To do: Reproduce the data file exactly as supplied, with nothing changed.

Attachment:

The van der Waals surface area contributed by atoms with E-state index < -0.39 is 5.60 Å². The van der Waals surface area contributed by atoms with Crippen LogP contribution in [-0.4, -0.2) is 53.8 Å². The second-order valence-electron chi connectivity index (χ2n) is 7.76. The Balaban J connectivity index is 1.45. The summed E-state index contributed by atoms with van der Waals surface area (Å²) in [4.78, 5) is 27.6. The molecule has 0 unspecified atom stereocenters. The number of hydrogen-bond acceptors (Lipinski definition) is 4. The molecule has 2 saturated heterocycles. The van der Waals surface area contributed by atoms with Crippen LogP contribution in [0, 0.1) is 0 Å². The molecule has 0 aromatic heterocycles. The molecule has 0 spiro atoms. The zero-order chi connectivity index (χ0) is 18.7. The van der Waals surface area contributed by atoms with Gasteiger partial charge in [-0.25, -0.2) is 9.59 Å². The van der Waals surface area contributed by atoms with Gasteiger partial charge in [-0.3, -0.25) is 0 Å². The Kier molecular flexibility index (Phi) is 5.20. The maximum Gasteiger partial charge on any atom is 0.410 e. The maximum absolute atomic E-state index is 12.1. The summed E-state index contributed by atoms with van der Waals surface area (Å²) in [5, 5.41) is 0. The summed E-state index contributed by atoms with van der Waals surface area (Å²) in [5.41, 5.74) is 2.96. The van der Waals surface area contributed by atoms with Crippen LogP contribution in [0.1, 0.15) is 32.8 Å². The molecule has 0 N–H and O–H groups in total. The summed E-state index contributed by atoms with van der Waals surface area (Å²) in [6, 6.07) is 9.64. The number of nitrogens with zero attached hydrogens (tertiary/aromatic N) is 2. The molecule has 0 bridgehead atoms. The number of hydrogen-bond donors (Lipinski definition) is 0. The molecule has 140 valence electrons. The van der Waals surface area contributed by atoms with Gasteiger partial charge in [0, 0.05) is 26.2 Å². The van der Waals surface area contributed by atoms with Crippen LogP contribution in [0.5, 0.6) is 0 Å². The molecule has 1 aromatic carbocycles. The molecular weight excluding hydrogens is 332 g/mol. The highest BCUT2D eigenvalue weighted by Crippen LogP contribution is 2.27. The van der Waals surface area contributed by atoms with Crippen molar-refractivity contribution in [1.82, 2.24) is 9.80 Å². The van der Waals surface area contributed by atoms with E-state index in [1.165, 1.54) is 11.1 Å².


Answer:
The van der Waals surface area contributed by atoms with E-state index < -0.39 is 5.60 Å². The van der Waals surface area contributed by atoms with Crippen LogP contribution in [-0.4, -0.2) is 53.8 Å². The second-order valence-electron chi connectivity index (χ2n) is 7.76. The Balaban J connectivity index is 1.45. The summed E-state index contributed by atoms with van der Waals surface area (Å²) in [4.78, 5) is 27.6. The molecule has 0 unspecified atom stereocenters. The number of hydrogen-bond acceptors (Lipinski definition) is 4. The molecule has 2 saturated heterocycles. The van der Waals surface area contributed by atoms with Crippen LogP contribution in [0, 0.1) is 0 Å². The molecule has 0 aromatic heterocycles. The molecule has 0 spiro atoms. The zero-order chi connectivity index (χ0) is 18.7. The van der Waals surface area contributed by atoms with Gasteiger partial charge in [-0.25, -0.2) is 9.59 Å². The van der Waals surface area contributed by atoms with Gasteiger partial charge in [-0.3, -0.25) is 0 Å². The Kier molecular flexibility index (Phi) is 5.20. The maximum Gasteiger partial charge on any atom is 0.410 e. The maximum absolute atomic E-state index is 12.1. The summed E-state index contributed by atoms with van der Waals surface area (Å²) in [5, 5.41) is 0. The summed E-state index contributed by atoms with van der Waals surface area (Å²) in [5.41, 5.74) is 2.96. The van der Waals surface area contributed by atoms with Crippen LogP contribution in [0.1, 0.15) is 32.8 Å². The molecule has 0 N–H and O–H groups in total. The summed E-state index contributed by atoms with van der Waals surface area (Å²) in [6, 6.07) is 9.64. The number of nitrogens with zero attached hydrogens (tertiary/aromatic N) is 2. The molecule has 0 bridgehead atoms. The number of hydrogen-bond donors (Lipinski definition) is 0. The molecule has 140 valence electrons. The van der Waals surface area contributed by atoms with Gasteiger partial charge in [0, 0.05) is 26.2 Å². The van der Waals surface area contributed by atoms with Crippen LogP contribution in [0.5, 0.6) is 0 Å². The molecule has 1 aromatic carbocycles. The molecular weight excluding hydrogens is 332 g/mol. The highest BCUT2D eigenvalue weighted by Crippen LogP contribution is 2.27. The van der Waals surface area contributed by atoms with Crippen molar-refractivity contribution in [1.82, 2.24) is 9.80 Å². The van der Waals surface area contributed by atoms with E-state index in [1.165, 1.54) is 11.1 Å².